Cheaters Are Not Leaders

Posted: September 22, 2015 in No Leadership
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Volkswagon Cheaters Are Not Leaders“But everybody cheats!”

Really?

Everybody?

It seems to be a hardwired tendency in human nature that fuels the desire to cheat. Behind that desire is the promise of big rewards: winning a game, better grades, more money, big promotions at work, lots of stuff, and being the proverbial king of the hill: CEO, world leader, president or executive director of a non-profit.

And looking around, as those of us striving to be quintessential leaders do, it seems that cheating pays off in big ways. Cheaters seem to thrive because they cheat and because they are so good at it

The majority of people we see in leadership positions are cheaters. Of those, only a minority have been caught cheating. And even within that minority, many have cheated their ways out of being discovered as cheaters.

As a society, it seems we admire cheaters. We glamorize them and laud their schemes as brilliant and worthy of emulation.

Cheating is so accepted in our society that it shows up in our everyday language.

“I’m going to cheat on my diet just a little bit.”

“I admit that I cheated and substituted canned corn for fresh corn.”

Cheating is an integral part of our lives and vocabulary“I cheated and did my son’s math homework because I didn’t have time to explain it to him.”

“We cheated and ducked out of the reunion early to go to a movie.”

You get the picture. It is clear that the desire to cheat is so everpresent in our thinking that it makes its way very liberally in our speech (and clearly we don’t think before we speak because we give no consideration to what our speech says about our character).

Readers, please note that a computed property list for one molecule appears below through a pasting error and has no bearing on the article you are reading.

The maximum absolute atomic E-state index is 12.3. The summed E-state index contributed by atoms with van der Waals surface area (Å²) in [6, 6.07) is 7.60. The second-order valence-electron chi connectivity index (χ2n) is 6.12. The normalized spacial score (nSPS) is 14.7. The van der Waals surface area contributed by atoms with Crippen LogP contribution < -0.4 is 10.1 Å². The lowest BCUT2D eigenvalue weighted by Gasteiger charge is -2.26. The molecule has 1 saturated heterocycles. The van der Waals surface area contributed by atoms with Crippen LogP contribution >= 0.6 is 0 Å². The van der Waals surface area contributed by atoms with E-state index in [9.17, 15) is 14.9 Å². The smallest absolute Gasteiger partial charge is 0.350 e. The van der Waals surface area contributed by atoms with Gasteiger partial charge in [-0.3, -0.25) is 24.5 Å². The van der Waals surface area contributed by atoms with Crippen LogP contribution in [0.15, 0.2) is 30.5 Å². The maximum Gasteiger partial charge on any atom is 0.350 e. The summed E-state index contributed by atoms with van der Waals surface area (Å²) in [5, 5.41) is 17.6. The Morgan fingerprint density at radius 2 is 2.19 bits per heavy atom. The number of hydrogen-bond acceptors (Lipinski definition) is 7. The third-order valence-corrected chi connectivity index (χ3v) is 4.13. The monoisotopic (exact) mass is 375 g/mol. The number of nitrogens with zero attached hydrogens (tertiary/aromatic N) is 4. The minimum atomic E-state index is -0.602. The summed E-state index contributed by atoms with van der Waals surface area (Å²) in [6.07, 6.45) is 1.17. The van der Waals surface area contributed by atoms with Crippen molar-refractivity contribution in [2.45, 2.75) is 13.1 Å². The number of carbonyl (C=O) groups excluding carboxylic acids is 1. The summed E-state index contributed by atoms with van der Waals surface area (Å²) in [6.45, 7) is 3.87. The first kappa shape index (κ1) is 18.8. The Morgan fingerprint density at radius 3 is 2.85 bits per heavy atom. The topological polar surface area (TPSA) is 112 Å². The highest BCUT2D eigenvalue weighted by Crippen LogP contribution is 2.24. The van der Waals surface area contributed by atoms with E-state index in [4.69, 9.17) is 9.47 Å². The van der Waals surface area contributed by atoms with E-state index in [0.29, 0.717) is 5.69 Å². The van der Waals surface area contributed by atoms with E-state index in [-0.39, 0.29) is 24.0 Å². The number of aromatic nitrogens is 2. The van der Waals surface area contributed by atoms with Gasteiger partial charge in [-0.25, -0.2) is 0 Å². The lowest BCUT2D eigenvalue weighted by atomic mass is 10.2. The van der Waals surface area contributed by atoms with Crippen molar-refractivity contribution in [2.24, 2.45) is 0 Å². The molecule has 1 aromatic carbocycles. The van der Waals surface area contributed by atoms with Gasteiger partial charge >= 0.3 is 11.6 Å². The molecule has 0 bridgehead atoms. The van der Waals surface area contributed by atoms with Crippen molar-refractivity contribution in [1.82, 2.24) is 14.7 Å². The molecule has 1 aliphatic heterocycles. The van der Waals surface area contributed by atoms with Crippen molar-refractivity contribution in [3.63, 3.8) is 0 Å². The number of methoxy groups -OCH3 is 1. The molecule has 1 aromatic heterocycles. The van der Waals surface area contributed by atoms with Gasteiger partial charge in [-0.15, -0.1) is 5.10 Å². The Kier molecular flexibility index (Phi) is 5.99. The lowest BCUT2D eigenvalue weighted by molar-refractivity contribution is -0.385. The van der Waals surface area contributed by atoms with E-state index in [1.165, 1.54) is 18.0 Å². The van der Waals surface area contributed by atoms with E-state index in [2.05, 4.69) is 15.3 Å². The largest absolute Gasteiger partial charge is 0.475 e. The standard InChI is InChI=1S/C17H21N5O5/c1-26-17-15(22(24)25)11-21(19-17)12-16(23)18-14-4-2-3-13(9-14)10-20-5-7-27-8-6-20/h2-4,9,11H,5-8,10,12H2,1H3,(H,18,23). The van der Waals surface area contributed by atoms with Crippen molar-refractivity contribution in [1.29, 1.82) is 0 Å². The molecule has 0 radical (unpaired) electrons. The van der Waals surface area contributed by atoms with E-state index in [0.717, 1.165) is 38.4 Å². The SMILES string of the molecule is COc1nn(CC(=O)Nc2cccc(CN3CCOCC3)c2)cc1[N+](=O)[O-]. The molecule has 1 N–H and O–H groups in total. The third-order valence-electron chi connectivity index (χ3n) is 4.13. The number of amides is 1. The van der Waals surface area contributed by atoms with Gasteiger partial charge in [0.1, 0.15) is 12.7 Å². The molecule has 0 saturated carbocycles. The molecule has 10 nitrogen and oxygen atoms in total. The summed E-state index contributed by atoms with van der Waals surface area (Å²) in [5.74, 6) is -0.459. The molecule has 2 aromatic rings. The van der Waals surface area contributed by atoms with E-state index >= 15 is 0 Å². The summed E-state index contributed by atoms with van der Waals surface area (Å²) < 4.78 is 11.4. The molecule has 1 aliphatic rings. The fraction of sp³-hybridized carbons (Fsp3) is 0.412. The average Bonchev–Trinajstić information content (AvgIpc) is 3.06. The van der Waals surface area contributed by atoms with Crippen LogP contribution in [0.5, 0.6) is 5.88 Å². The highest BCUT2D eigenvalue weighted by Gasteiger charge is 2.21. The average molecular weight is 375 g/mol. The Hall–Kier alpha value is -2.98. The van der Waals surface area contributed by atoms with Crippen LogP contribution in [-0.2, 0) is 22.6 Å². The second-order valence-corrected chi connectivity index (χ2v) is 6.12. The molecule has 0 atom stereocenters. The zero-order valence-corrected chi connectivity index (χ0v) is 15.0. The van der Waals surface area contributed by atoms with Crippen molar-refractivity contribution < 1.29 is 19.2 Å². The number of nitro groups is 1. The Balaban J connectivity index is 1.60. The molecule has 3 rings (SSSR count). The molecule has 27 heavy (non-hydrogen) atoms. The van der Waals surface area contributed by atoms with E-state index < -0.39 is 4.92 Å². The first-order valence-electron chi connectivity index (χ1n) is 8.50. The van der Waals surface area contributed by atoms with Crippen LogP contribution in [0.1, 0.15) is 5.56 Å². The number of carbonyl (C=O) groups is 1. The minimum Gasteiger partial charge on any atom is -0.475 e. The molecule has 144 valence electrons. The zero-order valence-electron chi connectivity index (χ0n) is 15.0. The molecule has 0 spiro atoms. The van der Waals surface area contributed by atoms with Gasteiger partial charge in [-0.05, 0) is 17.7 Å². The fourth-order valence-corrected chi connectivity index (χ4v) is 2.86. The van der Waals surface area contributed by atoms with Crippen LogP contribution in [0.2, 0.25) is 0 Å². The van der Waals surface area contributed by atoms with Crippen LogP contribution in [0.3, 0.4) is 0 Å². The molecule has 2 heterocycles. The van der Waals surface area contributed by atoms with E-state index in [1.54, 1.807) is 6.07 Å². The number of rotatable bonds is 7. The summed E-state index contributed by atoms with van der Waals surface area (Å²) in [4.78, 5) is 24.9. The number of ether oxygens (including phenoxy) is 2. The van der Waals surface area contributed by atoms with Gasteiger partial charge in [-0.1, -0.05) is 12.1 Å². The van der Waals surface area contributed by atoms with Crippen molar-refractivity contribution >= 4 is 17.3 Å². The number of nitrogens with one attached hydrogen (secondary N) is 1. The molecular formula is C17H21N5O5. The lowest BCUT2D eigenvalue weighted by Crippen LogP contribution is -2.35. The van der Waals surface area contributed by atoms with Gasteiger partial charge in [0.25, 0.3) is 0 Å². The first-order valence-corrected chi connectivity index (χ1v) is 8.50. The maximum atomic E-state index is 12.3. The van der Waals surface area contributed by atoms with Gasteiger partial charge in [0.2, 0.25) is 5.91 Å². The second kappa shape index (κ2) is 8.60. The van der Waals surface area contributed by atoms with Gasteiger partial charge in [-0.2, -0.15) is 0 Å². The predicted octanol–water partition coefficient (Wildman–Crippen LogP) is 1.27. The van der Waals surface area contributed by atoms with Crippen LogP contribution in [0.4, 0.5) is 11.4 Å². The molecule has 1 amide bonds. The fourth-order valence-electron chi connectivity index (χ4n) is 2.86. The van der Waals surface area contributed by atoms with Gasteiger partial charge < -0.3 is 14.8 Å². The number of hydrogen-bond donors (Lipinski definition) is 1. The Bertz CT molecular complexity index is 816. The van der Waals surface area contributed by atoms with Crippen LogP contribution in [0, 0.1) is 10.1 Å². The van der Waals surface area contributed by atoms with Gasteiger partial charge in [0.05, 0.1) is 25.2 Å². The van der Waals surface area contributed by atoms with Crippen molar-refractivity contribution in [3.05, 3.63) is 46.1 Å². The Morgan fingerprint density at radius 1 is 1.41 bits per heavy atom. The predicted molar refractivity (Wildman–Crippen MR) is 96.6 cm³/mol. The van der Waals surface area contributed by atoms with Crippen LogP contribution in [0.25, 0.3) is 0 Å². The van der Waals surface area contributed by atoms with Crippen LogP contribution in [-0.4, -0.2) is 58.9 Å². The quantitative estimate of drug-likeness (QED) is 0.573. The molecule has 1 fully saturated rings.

“But it’s harmless. It’s just an expression. It doesn’t really mean that I would cheat on anything big or important. Lighten up!”

Harmless?

Notice the third sentence in that defense of using the word “cheat” in everyday conversation. That sentence – It doesn’t really mean that I would cheat on anything big or important. –  gives us insight into how deep the desire to cheat goes.

The speaker has just told us that they will – and do – cheat and they’ve given us the parameters within which they will or won’t cheat.

And since the speaker decides what is big or important (situational ethics), they’ve clearly given themselves the latitude to cheat at anything and everything.

How many times do we see disgruntled people in leadership positions of one organization leave and form a rival organization and then, by hook or crook (another cheating idiom), lure people from the original organization over to their new organization?

It literally happens all the time. Every day. Multiple times a day.

How many times do we – you and I – cheat every day?

With misinformation in the form of omission, slanting, twisting and spinning that puts things in a favorable light for us?

By cutting corners on something we are working on?

By doing our own personal things on someone else’s time and then taking the money for time when we were not actually working?

By embellishment or outright lying to make ourselves look better or to be seen in a more favorable light?

By manipulating other people emotionally to gain favor with them?

Cheating is rampant. As a way of thinking and being it is deeply ingrained in our society, in our species, and in each one of us personally.

But cheaters are not leaders. They are just cheaters. Morally and ethically bankrupt, they lack the ability, the talent, and the integrity to accomplish anything without cheating.